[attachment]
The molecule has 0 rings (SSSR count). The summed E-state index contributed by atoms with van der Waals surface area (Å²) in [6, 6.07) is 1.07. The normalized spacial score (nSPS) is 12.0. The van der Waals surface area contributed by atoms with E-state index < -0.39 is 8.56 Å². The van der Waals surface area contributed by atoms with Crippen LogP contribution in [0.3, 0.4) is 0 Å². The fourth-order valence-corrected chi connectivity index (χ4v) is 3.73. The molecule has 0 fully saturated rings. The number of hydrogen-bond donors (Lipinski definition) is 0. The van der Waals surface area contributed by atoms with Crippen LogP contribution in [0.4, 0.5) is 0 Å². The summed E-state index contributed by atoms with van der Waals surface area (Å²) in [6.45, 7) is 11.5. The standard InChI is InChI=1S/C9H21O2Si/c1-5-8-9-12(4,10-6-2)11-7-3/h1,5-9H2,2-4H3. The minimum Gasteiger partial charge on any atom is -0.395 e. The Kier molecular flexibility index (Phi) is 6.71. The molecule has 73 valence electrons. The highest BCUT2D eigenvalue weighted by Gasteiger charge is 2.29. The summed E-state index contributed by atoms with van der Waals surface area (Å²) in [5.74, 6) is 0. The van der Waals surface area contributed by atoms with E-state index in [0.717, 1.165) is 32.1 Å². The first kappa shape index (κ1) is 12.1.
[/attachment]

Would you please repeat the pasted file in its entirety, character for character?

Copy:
The molecule has 0 rings (SSSR count). The summed E-state index contributed by atoms with van der Waals surface area (Å²) in [6, 6.07) is 1.07. The normalized spacial score (nSPS) is 12.0. The van der Waals surface area contributed by atoms with E-state index < -0.39 is 8.56 Å². The van der Waals surface area contributed by atoms with Crippen LogP contribution in [0.3, 0.4) is 0 Å². The fourth-order valence-corrected chi connectivity index (χ4v) is 3.73. The molecule has 0 fully saturated rings. The number of hydrogen-bond donors (Lipinski definition) is 0. The van der Waals surface area contributed by atoms with Crippen LogP contribution in [0.4, 0.5) is 0 Å². The summed E-state index contributed by atoms with van der Waals surface area (Å²) in [6.45, 7) is 11.5. The standard InChI is InChI=1S/C9H21O2Si/c1-5-8-9-12(4,10-6-2)11-7-3/h1,5-9H2,2-4H3. The minimum Gasteiger partial charge on any atom is -0.395 e. The Kier molecular flexibility index (Phi) is 6.71. The molecule has 73 valence electrons. The highest BCUT2D eigenvalue weighted by Gasteiger charge is 2.29. The summed E-state index contributed by atoms with van der Waals surface area (Å²) in [5.74, 6) is 0. The van der Waals surface area contributed by atoms with E-state index in [0.717, 1.165) is 32.1 Å². The first kappa shape index (κ1) is 12.1.